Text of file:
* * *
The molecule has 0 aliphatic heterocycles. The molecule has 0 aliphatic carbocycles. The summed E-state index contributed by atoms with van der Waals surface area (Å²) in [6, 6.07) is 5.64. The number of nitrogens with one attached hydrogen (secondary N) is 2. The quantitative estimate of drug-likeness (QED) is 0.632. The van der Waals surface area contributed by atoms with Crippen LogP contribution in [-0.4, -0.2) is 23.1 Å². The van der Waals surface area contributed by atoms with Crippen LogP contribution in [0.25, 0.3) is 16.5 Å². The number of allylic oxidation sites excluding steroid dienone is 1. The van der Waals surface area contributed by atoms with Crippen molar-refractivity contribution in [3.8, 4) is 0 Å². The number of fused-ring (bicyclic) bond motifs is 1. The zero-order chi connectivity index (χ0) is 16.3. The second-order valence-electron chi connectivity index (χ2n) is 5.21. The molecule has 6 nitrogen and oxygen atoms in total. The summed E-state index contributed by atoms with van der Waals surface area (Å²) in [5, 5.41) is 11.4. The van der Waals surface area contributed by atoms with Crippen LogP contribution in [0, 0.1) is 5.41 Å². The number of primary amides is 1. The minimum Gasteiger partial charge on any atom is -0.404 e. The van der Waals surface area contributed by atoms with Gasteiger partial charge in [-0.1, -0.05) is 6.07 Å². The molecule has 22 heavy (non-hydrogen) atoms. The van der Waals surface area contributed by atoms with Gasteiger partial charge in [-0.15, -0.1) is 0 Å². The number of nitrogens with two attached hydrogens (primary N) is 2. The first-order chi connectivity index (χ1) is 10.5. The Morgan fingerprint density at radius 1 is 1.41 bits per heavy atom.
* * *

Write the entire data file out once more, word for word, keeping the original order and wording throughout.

The molecule has 0 aliphatic heterocycles. The molecule has 0 aliphatic carbocycles. The summed E-state index contributed by atoms with van der Waals surface area (Å²) in [6, 6.07) is 5.64. The number of nitrogens with one attached hydrogen (secondary N) is 2. The quantitative estimate of drug-likeness (QED) is 0.632. The van der Waals surface area contributed by atoms with Crippen LogP contribution in [-0.4, -0.2) is 23.1 Å². The van der Waals surface area contributed by atoms with Crippen LogP contribution in [0.25, 0.3) is 16.5 Å². The number of allylic oxidation sites excluding steroid dienone is 1. The van der Waals surface area contributed by atoms with Crippen molar-refractivity contribution in [3.8, 4) is 0 Å². The number of fused-ring (bicyclic) bond motifs is 1. The zero-order chi connectivity index (χ0) is 16.3. The second-order valence-electron chi connectivity index (χ2n) is 5.21. The molecule has 6 nitrogen and oxygen atoms in total. The summed E-state index contributed by atoms with van der Waals surface area (Å²) in [5, 5.41) is 11.4. The van der Waals surface area contributed by atoms with Crippen LogP contribution in [0, 0.1) is 5.41 Å². The number of primary amides is 1. The minimum Gasteiger partial charge on any atom is -0.404 e. The van der Waals surface area contributed by atoms with Gasteiger partial charge in [-0.1, -0.05) is 6.07 Å². The molecule has 22 heavy (non-hydrogen) atoms. The van der Waals surface area contributed by atoms with Gasteiger partial charge in [-0.15, -0.1) is 0 Å². The number of nitrogens with two attached hydrogens (primary N) is 2. The first-order chi connectivity index (χ1) is 10.5. The Morgan fingerprint density at radius 1 is 1.41 bits per heavy atom.